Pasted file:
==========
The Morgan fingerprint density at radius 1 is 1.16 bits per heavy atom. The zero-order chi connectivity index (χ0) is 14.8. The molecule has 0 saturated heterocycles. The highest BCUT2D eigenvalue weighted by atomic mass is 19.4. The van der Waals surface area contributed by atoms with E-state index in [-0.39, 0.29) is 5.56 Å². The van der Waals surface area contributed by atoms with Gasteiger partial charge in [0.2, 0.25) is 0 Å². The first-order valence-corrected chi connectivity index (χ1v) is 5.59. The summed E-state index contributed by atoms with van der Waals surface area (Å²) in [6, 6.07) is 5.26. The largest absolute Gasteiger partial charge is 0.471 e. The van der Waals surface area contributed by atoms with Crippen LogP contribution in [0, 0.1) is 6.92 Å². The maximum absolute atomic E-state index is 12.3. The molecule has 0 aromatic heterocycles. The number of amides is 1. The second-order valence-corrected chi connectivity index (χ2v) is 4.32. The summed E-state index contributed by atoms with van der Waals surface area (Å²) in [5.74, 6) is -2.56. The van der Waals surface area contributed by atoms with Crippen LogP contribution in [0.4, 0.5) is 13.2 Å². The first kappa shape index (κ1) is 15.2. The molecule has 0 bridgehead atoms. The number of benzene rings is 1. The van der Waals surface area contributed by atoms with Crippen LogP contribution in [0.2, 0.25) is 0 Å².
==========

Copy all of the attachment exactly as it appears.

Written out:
The Morgan fingerprint density at radius 1 is 1.16 bits per heavy atom. The zero-order chi connectivity index (χ0) is 14.8. The molecule has 0 saturated heterocycles. The highest BCUT2D eigenvalue weighted by atomic mass is 19.4. The van der Waals surface area contributed by atoms with E-state index in [-0.39, 0.29) is 5.56 Å². The van der Waals surface area contributed by atoms with Gasteiger partial charge in [0.2, 0.25) is 0 Å². The first-order valence-corrected chi connectivity index (χ1v) is 5.59. The summed E-state index contributed by atoms with van der Waals surface area (Å²) in [6, 6.07) is 5.26. The largest absolute Gasteiger partial charge is 0.471 e. The van der Waals surface area contributed by atoms with Crippen LogP contribution in [0, 0.1) is 6.92 Å². The maximum absolute atomic E-state index is 12.3. The molecule has 0 aromatic heterocycles. The number of amides is 1. The second-order valence-corrected chi connectivity index (χ2v) is 4.32. The summed E-state index contributed by atoms with van der Waals surface area (Å²) in [5.74, 6) is -2.56. The van der Waals surface area contributed by atoms with Crippen LogP contribution in [0.4, 0.5) is 13.2 Å². The first kappa shape index (κ1) is 15.2. The molecule has 0 bridgehead atoms. The number of benzene rings is 1. The van der Waals surface area contributed by atoms with Crippen LogP contribution in [0.2, 0.25) is 0 Å².